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Keith Jarrett / Gary Peacock / Jack DeJohnette - Up For It

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Artist: Keith Jarrett / Gary Peacock / Jack DeJohnette

Album: Up For It

Label: ECM

Review date: Jun. 22, 2003

Almost Up For It

In celebration of their 20th year collaborating, the legendary Keith Jarrett trio (Keith Jarrett, Gary Peacock and Jack DeJohnette) reach back into the book of standards with their release Up For It, recorded live in July of 2002 at Juan-les Pins, France. The trio’s previous two efforts, Inside Out and Always Let Me Go, uncharacteristically explored the realms of free improvisation. As wonderful and as exhilarating as those two albums were, I am certain that much of the Jarrett’s fanbase will be glad to get word of the trio’s return to the world of standards, which has brought them well-deserved acclaim. Unfortunately, however, fans are likely to be somewhat dissatisfied with what they hear on Up For It Although the album has its inspired moments, on the whole, Up For It captures a relatively flat performance that is not representative of the trio’s best work.

Jarrett himself acknowledges the album’s deficiencies, referring to it in the liner notes as a “flawed gem.” He describes in great detail the many obstacles that the trio faced while recording the album. The Antibes festival, at which this album was recorded, is an outdoor event. This past year, it was plagued by a week of unceasing rain showers and the trio’s appearance was almost cancelled as a result of the inclement weather that persisted even during their performance. Indeed, the trio had to play under clear plastic drop cloths just to keep themselves dry.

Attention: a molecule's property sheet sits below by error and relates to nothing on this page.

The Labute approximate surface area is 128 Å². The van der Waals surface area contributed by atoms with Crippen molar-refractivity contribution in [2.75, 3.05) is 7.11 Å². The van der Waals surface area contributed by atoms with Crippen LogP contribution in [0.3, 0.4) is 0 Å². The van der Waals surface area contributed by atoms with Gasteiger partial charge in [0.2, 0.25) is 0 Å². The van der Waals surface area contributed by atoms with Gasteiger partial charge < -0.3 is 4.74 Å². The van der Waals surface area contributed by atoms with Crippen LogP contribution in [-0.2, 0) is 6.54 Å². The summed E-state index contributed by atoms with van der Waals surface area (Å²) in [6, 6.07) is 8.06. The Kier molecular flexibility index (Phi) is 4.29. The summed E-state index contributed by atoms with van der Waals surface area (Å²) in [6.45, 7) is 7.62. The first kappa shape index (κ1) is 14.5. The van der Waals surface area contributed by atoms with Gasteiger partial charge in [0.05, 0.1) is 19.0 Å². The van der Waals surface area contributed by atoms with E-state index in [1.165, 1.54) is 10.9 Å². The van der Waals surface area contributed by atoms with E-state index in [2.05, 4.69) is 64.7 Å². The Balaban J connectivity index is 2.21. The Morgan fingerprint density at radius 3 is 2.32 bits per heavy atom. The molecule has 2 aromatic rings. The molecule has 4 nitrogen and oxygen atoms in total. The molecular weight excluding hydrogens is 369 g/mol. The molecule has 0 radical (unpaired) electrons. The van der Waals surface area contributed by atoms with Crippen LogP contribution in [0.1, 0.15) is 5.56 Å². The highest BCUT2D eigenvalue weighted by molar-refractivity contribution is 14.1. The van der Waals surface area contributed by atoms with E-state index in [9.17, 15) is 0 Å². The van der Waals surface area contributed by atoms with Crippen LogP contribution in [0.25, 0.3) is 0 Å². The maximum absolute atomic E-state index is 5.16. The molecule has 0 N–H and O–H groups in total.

One of the effects of the weather was to cause Jarrett’s piano to sound “waterlogged,” as he puts it. Certainly, Jarrett has had success in the past with pianos that have been less than ideal. His best-selling album, The Köln Concert, was recorded on a shoddy piano. Yet so much of Jarrett’s playing revolves around his unearthly touch. He is able to achieve a three-dimensional sound with the piano that creates marvelous textures and seems to drape itself like gossamer around the rest of the trio. On Up For It, however, this aspect of his playing is greatly diminished by the piano’s poor condition. As a result, his solos rely simply on the power of his improvised melodies. Although his playing is admirable, it does little to distinguish Jarrett from so many other pianists.

The rain also seems to have affected the playing of Peacock and DeJohnette. Both give relatively subdued performances, that, although beautiful in their subtlety, lack the energy and the creativity found on so many of the earlier trio albums. Their solos on “Scrapple for the Apple” are perfect examples: DeJohnette is already far into his solo before he departs from the steady swinging rhythm that he keeps throughout most the song, and Peacock, too, stays fairly close to the walking bass line with which he begins the song. This sort of conservative playing is the norm on Up For It. Only on the album’s final track, “Autumn Leaves/Up For It” does the group really seem to let itself go and the results are terrific. Indeed, this track alone almost makes up for the rest of the album’s drawbacks.

Despite the many merits of Up For It, though, it is the album’s deficiencies that are most striking. This is particularly so because for two decades the trio has been producing nearly flawless albums. It is curious that on the trio’s 20th anniversary, Jarrett, a man known for his high standards and attention to detail, would choose to release an album that captures anything but a perfect performance.

By Nick Sheets

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